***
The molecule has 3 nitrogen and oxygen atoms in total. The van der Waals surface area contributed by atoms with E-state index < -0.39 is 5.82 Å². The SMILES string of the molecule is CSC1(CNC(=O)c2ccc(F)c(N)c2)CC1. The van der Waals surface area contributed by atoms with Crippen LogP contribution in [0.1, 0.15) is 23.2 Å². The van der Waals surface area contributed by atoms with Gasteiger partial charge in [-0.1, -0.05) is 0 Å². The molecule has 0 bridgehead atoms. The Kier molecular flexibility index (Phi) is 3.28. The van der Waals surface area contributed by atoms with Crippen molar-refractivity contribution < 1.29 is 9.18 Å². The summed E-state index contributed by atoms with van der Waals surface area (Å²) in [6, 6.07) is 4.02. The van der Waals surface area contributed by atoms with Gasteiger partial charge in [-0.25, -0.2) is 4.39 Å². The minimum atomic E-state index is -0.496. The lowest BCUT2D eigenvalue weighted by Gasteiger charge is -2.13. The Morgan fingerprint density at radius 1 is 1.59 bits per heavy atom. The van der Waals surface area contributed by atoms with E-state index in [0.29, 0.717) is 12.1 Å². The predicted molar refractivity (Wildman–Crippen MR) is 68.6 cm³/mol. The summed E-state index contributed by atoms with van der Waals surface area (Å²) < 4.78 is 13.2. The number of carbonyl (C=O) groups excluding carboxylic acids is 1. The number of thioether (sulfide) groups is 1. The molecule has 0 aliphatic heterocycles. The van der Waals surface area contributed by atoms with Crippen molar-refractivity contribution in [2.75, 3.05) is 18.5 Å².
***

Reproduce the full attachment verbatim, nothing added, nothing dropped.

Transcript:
The molecule has 3 nitrogen and oxygen atoms in total. The van der Waals surface area contributed by atoms with E-state index < -0.39 is 5.82 Å². The SMILES string of the molecule is CSC1(CNC(=O)c2ccc(F)c(N)c2)CC1. The van der Waals surface area contributed by atoms with Crippen LogP contribution in [0.1, 0.15) is 23.2 Å². The van der Waals surface area contributed by atoms with Gasteiger partial charge in [-0.1, -0.05) is 0 Å². The molecule has 0 bridgehead atoms. The Kier molecular flexibility index (Phi) is 3.28. The van der Waals surface area contributed by atoms with Crippen molar-refractivity contribution < 1.29 is 9.18 Å². The summed E-state index contributed by atoms with van der Waals surface area (Å²) in [6, 6.07) is 4.02. The van der Waals surface area contributed by atoms with Gasteiger partial charge in [-0.25, -0.2) is 4.39 Å². The minimum atomic E-state index is -0.496. The lowest BCUT2D eigenvalue weighted by Gasteiger charge is -2.13. The Morgan fingerprint density at radius 1 is 1.59 bits per heavy atom. The van der Waals surface area contributed by atoms with E-state index in [0.29, 0.717) is 12.1 Å². The predicted molar refractivity (Wildman–Crippen MR) is 68.6 cm³/mol. The summed E-state index contributed by atoms with van der Waals surface area (Å²) < 4.78 is 13.2. The number of carbonyl (C=O) groups excluding carboxylic acids is 1. The number of thioether (sulfide) groups is 1. The molecule has 0 aliphatic heterocycles. The van der Waals surface area contributed by atoms with Crippen molar-refractivity contribution in [2.75, 3.05) is 18.5 Å².